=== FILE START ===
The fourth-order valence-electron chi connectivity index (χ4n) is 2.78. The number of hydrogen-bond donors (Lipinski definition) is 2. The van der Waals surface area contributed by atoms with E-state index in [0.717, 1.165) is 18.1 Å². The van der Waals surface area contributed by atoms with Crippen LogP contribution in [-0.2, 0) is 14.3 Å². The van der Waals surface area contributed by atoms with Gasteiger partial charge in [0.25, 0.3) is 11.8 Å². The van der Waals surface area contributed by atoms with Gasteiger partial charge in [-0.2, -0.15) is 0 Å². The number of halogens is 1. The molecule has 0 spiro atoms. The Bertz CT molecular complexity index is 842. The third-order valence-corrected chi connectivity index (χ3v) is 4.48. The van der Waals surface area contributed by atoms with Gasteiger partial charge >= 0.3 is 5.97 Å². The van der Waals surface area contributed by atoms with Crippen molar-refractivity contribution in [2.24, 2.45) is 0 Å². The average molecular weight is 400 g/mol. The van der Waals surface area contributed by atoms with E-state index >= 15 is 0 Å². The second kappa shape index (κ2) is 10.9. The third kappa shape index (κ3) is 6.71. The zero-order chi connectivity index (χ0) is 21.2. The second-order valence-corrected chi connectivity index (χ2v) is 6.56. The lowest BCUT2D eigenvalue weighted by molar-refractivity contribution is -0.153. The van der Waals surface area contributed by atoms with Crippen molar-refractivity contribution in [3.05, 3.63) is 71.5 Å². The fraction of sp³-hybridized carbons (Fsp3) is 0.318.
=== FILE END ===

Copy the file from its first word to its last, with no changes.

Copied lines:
The fourth-order valence-electron chi connectivity index (χ4n) is 2.78. The number of hydrogen-bond donors (Lipinski definition) is 2. The van der Waals surface area contributed by atoms with E-state index in [0.717, 1.165) is 18.1 Å². The van der Waals surface area contributed by atoms with Crippen LogP contribution in [-0.2, 0) is 14.3 Å². The van der Waals surface area contributed by atoms with Gasteiger partial charge in [0.25, 0.3) is 11.8 Å². The van der Waals surface area contributed by atoms with Gasteiger partial charge in [-0.2, -0.15) is 0 Å². The number of halogens is 1. The molecule has 0 spiro atoms. The Bertz CT molecular complexity index is 842. The third-order valence-corrected chi connectivity index (χ3v) is 4.48. The van der Waals surface area contributed by atoms with Gasteiger partial charge >= 0.3 is 5.97 Å². The van der Waals surface area contributed by atoms with Crippen molar-refractivity contribution in [2.24, 2.45) is 0 Å². The average molecular weight is 400 g/mol. The van der Waals surface area contributed by atoms with E-state index >= 15 is 0 Å². The second kappa shape index (κ2) is 10.9. The third kappa shape index (κ3) is 6.71. The zero-order chi connectivity index (χ0) is 21.2. The second-order valence-corrected chi connectivity index (χ2v) is 6.56. The lowest BCUT2D eigenvalue weighted by molar-refractivity contribution is -0.153. The van der Waals surface area contributed by atoms with Crippen molar-refractivity contribution in [3.05, 3.63) is 71.5 Å². The fraction of sp³-hybridized carbons (Fsp3) is 0.318.